A former “Today” show staffer has revealed a short-lived, on-going affair she claims to have had with former host Matt Lauer.
Addie Collins Zinone gave a first-person account of the alleged affair to Variety.
Zinone, who is now married, said she was 24-years-old when she started working for NBC’s “Today” show following a summer internship.
She said Lauer, who was fired last month amid sexual misconduct allegations, began messaging her just a few weeks before she was leaving NBC for a reporting job in West Virginia.
“Hey, I hope you won’t drag me to personnel for saying this. but you look fantastic. i don’t know what you have done, or what is going on in your life… but it’s agreeing with you,” a printed copy of the messages from Lauer revealed.
Zinone said she thanked Lauer for the message and told him about her new job. She asked him for “a little advice” before she left.
She said Lauer messaged her a month later, “OK… NOW YOU’RE KILLING ME… YOU LOOK GREAT TODAY! A BIT TOUGH TO CONCENTRATE.”
At first she thought somebody was pranking her by sending messages from Lauer’s computer.
She told Variety what happened next:
We went to lunch. My intentions were purely professional. I thought this was a way to get real-world constructive advice. What that turned into was an opportunity for him to come on to me. It was flattering, confusing, overwhelming. I was nervous. I didn’t know what to do with it. He was clearly trying to guide the conversation. He was there to hit on me and manipulate the situation, and I fell for it. Here’s how I should have known what I was getting myself into. When we left, he told me: “You leave first, and I’ll leave after.” In no lunch I’d ever had at “Today” had anyone suggested we leave separately, as if something was up.
She said when they got back to the office, he messaged her to meet him in his dressing room. She said they met several times over the next few weeks.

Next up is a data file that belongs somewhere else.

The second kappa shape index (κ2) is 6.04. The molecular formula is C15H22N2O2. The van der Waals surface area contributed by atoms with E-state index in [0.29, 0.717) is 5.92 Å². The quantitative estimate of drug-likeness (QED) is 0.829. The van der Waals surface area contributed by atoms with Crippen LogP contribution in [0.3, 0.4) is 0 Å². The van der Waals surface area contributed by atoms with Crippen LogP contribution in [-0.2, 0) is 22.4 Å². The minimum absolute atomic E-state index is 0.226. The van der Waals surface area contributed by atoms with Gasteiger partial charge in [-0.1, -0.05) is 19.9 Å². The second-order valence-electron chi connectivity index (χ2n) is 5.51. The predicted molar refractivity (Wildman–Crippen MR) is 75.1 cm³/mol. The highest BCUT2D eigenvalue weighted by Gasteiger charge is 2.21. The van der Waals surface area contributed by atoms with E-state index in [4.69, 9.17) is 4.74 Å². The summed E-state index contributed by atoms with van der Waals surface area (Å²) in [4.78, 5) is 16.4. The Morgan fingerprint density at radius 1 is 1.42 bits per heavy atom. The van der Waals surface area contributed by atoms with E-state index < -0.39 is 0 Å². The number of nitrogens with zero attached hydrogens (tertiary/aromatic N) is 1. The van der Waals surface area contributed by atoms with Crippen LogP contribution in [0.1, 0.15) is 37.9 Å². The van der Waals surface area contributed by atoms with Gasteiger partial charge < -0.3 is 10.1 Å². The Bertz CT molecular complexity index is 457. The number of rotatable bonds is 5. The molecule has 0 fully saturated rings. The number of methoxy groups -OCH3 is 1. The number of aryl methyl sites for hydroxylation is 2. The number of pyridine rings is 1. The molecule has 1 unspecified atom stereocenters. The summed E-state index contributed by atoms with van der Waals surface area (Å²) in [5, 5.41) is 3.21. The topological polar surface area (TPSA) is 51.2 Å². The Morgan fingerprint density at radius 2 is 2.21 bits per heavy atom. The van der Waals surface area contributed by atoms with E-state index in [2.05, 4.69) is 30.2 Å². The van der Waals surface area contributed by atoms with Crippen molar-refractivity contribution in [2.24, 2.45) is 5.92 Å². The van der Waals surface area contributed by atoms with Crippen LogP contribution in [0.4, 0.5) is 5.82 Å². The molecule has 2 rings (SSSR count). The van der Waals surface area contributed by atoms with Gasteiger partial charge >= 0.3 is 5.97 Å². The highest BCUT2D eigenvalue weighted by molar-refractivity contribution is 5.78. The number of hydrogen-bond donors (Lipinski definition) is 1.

The situation really took its toll on me. I changed physically. I changed emotionally. Fear crept into my life. I became unsure of myself. Any confidence I had was gone. For him, it was a conquest. One afternoon, he told me to come see him in his office. I thought he was finally going to talk to me and encourage me professionally. I wanted to hear from him that I could succeed in West Virginia. I sat across from him, and he pushes a button from his desk and the door shuts. It was embarrassing, because his secretary was sitting outside. He wanted to do stuff. I was like, “No. I’m so in over my head. I’m not a performance artist.”
She said the last time she saw Lauer was during the 2000 Democratic National Convention in California where they had an “encounter” in a bathroom of the Staples Center.
Zinone told Variety, “I’m not trying to get anything out of this situation, other than be another voice in this important conversation about women in the workplace.”
“The things that Matt did to me, there are men doing to other women,” she said. “Although it wasn’t a crime in my case, it’s still not right. Matt took advantage of his power. It’s sickening. It breaks my heart that he did this for so long.”